The advances in camping generators have grown by leaps and bounds in recent years. Gone are the days of monstrous diesel machines spewing out fumes and noise.
Modern generators sip fuel and only murmur in the background. Before we get to the best ones, lets have a look at some important factors to consider.
There are 2 types of portable generators: conventional and inverter.
This is older technology and consists of a motor and alternator (similar to a car setup). The motor has to run at a constant speed (normally around 3600RPM), regardless of the load on it, to produce a current. This causes this type to be fairly noisy and uneconomical. The voltage it produces is also not as clean as the power you get at home.
This new style of generator combines the engine, alternator and an electronic circuit board in one unit. The circuit board allows the generator to adjust its speed to compensate for the load. This makes it more fuel efficient, especially if there is only a light load on it. This type of generator also produces “clean power” which makes it ideal for running sensitive electronic equipment like laptops or TV’s. Inverter types are small and lightweight and also produce a DC current, which makes it ideal as a camping generator.
Noice is probably one of the biggest factors to consider. Nothing like spoiling the tranquility of a campsite like a roaring generator. It will not only spoil your trip, but also your fellow campers, and will make you the least popular person around.
Most modern inverter type generators produce between 53db-59db, which is similar to office background noise.
Noise level doubles with every 10db, so these numbers are important. When you purchase a generator, see if it is possible to start it before hand. Manufacturers are sneaky and give you the dB output for a low load and it can be significantly more as the load increases.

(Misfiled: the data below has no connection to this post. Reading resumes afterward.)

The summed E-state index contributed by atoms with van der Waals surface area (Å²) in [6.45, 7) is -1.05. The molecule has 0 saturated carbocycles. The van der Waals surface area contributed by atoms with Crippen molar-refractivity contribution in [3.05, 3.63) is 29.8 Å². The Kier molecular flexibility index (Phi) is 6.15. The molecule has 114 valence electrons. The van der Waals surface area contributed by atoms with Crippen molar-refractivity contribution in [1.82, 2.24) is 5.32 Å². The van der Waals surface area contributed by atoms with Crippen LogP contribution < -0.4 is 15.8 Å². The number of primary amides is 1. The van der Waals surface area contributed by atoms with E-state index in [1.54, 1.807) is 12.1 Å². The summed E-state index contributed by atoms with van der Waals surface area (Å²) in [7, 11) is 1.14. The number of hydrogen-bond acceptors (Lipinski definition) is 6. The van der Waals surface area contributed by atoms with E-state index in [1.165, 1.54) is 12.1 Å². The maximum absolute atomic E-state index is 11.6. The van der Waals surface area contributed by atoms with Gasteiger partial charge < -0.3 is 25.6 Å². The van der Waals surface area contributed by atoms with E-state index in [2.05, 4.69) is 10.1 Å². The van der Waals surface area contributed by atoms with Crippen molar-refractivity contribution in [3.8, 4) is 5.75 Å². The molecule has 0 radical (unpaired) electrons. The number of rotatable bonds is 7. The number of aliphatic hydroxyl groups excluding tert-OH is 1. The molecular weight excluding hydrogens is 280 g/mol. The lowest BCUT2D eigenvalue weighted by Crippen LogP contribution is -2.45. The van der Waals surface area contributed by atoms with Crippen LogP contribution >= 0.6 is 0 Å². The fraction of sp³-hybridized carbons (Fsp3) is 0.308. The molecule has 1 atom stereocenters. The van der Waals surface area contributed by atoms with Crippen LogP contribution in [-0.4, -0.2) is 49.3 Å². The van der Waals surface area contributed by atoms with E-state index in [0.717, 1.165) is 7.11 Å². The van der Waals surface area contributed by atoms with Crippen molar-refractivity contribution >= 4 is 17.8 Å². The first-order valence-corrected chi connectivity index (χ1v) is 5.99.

The power output is measured in Watts. There is normally a maximum rating, which can be sustained for around 30 mins, and a rated power, which is maximum continuous power (around 90%). For camping generators, the sweet spot is the 1000-2000 watt range.
To pick the best generator suited for you, add the watts each appliance will be using and add it together. Pick a generator with an output more than your needs to avoid overloading problems. If you are going to run an air conditioner or a tent heater pick a more powerfull generator.
Here is a rough list of Wattage used by appliances (the first number is the startup power drawn and the 2de the sustained power need):
• Blender 850w, 400w
• Electric Grill 1650w, 1650w
• Hair Dryer (1600 watts) 1900w, 1800w
• Coffee Maker 600w, 600w
• Electric Heater 1300w, 1300w
• Laptop computer 225w, 225w
• Flat-screen TV 120w, 120w
• Fan (portable) 120w, 40w
• DVD Player 350w, 350w
Size and Fuel Efficiency:
Like all other camping equipment, you want your portable generator to be small and lightweight. Have a look at its fuel usage to determine how much fuel you must take with you. Some inverter types can be converted to use propane or natural gas. If you are already taking propane gas with you, it might be worth your while getting a tri-fuel conversion kit for your unit.
Recommended camping generators:
The Yamaha EF2000iS is my choice when it comes to camping generators. The 2000 Watts unit is the best bang for your money. You might save $200 by buying the smaller unit, but might run into some load problems later.
The unit has a compact, appealing design with a sound-dampening casing. It will run for 10.5 hrs under a normal load and weighs 44 pounds. The casing dampens noise to 51dB under a ¼ load, which makes it to a light murmur in the background. All Yamaha generators come’s with a 2 year warranty.
The Yamaha EF2000iS is a great budget generator. Everything about this unit is small and lightweight. It weighs in at a featherweight 21 pounds and will run 14 hrs/gallon under a light load. The only downfall is the 800 watts it generates. If you need lots of power you might have to pass this neat little generator. It also has features like low oil light and an overloading warning light.